by Julia Buckley
How does one dedicate a book? The writing of it is difficult, but the dedicating can seem insurmountable. P.G. Wodehouse once wrote, “I once planned a book which was to consist entirely of dedications, but abandoned the idea because I could not think of a dedication for it.”
Aye, the dedication can stymie the most eloquent author. It’s not just a matter of choosing the ‘who’ of a dedication, but the ‘what.’ What to say? How to make it profound? And to whom, really, are we the most grateful at the end of the writing?
Cornell Woolrich, famously the author of the short story “Rear Window,” dedicated The Bride Wore Black to “Remington Portable No. NC69411”—that is, his typewriter. He dedicated another novel to the hotel room in which he wrote it.
Agatha Christie dedicated her first book to her mother, but later the dedications were related to her content. Murder in Mesopotamia (1936) was dedicated “to my many archaeological friends in Iraq and Syria.”
Sara Paretsky’s P.I. may be tough, but her dedication before Killing Orders is most tender, addressed to her husband and quoting John Donne:
All other things to their destruction draw.”
Those who are literary minded (or who look it up) will note that she is quoting Donne’s “The Anniversarie,” and the full line is
“When thou and I first one another saw.
All other things to their destruction draw,
Only our love hath no decay.”
P.D. James, too, is affectionate in her dedication. While her words before The Children of Men are simple, they seem to possess worlds of meaning:
“Again, to my daughters,
Clare and Jane,
A more elaborate dedication was written by Graham Green before his novella Loser Takes All:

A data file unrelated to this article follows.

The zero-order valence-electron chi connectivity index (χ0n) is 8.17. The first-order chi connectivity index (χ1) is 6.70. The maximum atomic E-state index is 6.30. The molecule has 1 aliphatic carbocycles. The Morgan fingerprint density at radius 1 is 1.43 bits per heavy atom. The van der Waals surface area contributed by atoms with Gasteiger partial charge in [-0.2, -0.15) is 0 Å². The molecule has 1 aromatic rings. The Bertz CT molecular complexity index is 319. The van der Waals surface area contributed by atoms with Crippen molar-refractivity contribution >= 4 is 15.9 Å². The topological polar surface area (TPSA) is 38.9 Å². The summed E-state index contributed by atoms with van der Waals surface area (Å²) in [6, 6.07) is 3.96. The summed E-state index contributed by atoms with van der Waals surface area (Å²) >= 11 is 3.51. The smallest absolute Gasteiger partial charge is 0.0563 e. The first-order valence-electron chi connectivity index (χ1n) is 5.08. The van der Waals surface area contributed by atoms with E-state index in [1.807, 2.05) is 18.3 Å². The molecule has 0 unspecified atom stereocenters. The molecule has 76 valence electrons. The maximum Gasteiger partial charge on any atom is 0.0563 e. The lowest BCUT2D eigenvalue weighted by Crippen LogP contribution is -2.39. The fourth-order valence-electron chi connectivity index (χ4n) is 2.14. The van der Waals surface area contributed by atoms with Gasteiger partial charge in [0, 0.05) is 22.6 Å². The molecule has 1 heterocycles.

As we have been associated in business and friendship for a quarter of a century I am dedicating this frivolity without permission to you. Unlike some of my Catholic critics, you, I know, when reading this little story, will not mistake me for ‘I’, nor do I need to explain to you that this tale has not been written for the purposes of encouraging adultery, the use of pajama tops, or registry office marriages. Nor is it meant to discourage gambling.
Affectionately and gratefully,
The great Arthur Conan Doyle wrote a similar dedication before The Hound of the Baskervilles:
"My Dear Robinson,
It was your account of a west country legend which first suggested the idea of this little tale to my mind.
For this, and for the help which you have given me in its evolution, all thanks.
Yours most truly,
A. Conan Doyle"
As all of these examples demonstrate, the dedication is an important part of the book, not only because it is a fine and permanent way of paying tribute, but because readers read dedications.
At least I do.
How about you? And do you have a favorite?